Published daily by the Lowy Institute

Afghanistan and Iran: From water treaty to water dispute

A dam near completion on the Helmand River in Afghanistan is at the centre of a disagreement over water rights.

The Helmand River in Afghanistan (Behrouz Mehri/AFP via Getty Images)
The Helmand River in Afghanistan (Behrouz Mehri/AFP via Getty Images)

With an estimated 75 billion cubic metres (BCM) of water annually, Afghanistan is, on paper, a self-sufficient water country. However, the country also “has one of the lowest levels of water storage capacity in the world”. Most of the water from its major river basins such as the Amu, Helmand, Harirud-Murghab and Kabul flows to neighbouring countries – Iran, Pakistan, Uzbekistan and Turkmenistan. Lack of water infrastructure as well as the effects of climate change on agricultural output have had a role in forcing many farmers to move to urban centres to secure their livelihoods. At the same time, Afghanistan imports electricity from some of its neighbouring countries, including Iran.

On some of its major rivers, including the Helmand River, which flows into Iran, the Afghan government has started to invest in construction of new dams. The Helmand is considered the “lifeline of water” in Afghanistan, and its basin covers approximately 40% of the surface area of the country.

The Helmand River has been at the centre of a growing dispute between Afghanistan and Iran over water rights and the construction of the Kamal Khan dam. The Iranian government argues that dam construction on the Helmand will cause environmental damage, mainly in its water-stressed south-eastern region bordering Afghanistan. On the other hand, the Afghan government argues that its construction of dams is to ensure water security in consideration of the 1973 water treaty with Iran.

Since the signing of that treaty, Afghanistan has fallen into decades of conflict and has been unable to oversee its successful implementation. Moreover, communication between the two countries, especially in recent years, has become highly polarised over water rights, despite the treaty.

The countries should establish a mechanism for an open and active communication towards the necessary cooperation over water.

Iran insists that restricting water flow on the Helmand River would cause further drying up of the transboundary Hamoun Wetlands. But Afghan officials deny Iran’s claim of squeezing river flow upstream, in part because of the reduction of water storage capacity due to accumulation of silt in the reservoirs over the last decades in Afghanistan.

A hydrological assessment on the Helmand River found no significant change in the Upper Helmand River’s annual mean flow, based on data between 1943 and 2012, despite the drought-affected period of 1983–2012 in the region. Meanwhile, according to the water treaty, “Afghanistan agrees that it shall take no action to deprive Iran totally or partially of its water right to the water of the Helmand River as fixed and delimited”. Notably, Iran has received 40% more water than its total agreed rights (26 cubic metres per second) per normal year since the signing of the treaty.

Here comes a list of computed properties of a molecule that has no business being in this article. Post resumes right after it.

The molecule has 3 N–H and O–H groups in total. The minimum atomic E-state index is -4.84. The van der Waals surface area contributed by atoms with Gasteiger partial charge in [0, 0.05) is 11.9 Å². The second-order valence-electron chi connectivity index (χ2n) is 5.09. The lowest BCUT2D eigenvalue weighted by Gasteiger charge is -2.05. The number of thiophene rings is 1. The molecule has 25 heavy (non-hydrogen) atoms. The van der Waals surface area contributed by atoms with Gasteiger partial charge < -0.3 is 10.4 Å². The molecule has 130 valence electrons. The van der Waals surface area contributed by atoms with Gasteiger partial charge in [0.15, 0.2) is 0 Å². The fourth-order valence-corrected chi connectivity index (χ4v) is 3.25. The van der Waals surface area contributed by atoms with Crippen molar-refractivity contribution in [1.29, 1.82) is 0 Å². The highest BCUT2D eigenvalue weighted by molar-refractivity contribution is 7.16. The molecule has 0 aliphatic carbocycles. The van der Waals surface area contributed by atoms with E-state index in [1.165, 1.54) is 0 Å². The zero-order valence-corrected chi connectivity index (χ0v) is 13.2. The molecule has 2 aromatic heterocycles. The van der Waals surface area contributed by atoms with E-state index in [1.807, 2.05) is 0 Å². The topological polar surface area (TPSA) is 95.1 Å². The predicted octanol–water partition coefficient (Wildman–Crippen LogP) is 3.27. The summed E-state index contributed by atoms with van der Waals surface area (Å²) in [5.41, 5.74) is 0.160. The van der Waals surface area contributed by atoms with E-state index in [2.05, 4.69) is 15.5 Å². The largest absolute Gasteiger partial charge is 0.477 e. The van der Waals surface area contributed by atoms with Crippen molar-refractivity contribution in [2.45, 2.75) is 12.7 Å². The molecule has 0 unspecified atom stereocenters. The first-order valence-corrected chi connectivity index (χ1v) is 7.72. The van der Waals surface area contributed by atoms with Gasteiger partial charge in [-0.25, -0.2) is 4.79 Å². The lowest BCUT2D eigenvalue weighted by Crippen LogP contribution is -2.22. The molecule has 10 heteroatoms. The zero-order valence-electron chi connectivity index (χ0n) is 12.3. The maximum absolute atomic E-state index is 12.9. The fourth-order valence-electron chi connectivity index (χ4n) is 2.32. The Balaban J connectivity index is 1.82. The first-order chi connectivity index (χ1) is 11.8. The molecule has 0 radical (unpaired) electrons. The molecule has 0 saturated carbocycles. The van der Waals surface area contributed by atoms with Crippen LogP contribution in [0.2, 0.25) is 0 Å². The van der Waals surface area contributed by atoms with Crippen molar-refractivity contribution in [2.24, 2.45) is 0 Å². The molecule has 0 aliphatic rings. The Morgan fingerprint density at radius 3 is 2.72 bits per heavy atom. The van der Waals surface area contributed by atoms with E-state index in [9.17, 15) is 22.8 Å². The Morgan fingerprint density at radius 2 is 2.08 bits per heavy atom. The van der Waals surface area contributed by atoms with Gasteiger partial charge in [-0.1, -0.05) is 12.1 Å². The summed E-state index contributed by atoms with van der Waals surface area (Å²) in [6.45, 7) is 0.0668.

The construction of the Kamal Khan dam, reportedly near completion, may affect water supply to Iranian wetlands, but Afghan officials have called Iran’s concerns over the construction of the dam baseless. Moreover, back in the 1970s, Iran offered funding for the construction of the dam “in return for guaranteed water purchase rights”, because during the water treaty negotiations, Iran had failed to enter the clause of water purchase rights for additional flow. 

The flow and distribution of water in the river has been indicated in the 1973 treaty on a monthly basis, and usually the river has low discharge in autumn. This means that the supply of water to the wetlands in Iran was not fully guaranteed in the treaty during low discharge. Article V of the treaty declared that Iran shall not claim for additional water amounts even if excess water may be available in the lower reach of the river. In addition, environmental flow was also not part of the treaty negotiation to secure water for wetlands.

On the other hand, since the 1980s, Iran has been constructing Chah Nimeh reservoirs to store more water, in some cases increasing overall storage capacity to almost twice its right in the treaty. Due to poor water management and lack of an effective irrigation infrastructure system, however, the available water in Iran’s Chah Nimeh reservoirs still does not meet demand.

A Chah Nimeh reservoir in Iran’s Sistan province (Solmaz Daryani/Wikimedia Commons)

The dispute may further escalate during extremely dry years, when the wetlands and artificial reservoirs of Iran remain dry, and Afghanistan can’t release sufficient water to meet Iran’s rightful claim under the treaty.

One reason for Iran's complaints could be increased demand from population growth and lack of efficient water delivery systems. Afghanistan’s development activities in the Helmand River basin should, therefore, also be proportional with river discharge and respect the rights of Iran and principles of environmental sustainability.  

The countries should establish a mechanism for an open and active communication towards the necessary cooperation over water. Unilateral development by both sides, in contrast, will only further aggravate the relationship. Based on international water law, Afghanistan should not deprive Iranians from access to water. In return, Iran should extend a helping hand to Afghanistan by contributing to sustainable peace and socio-economic development.

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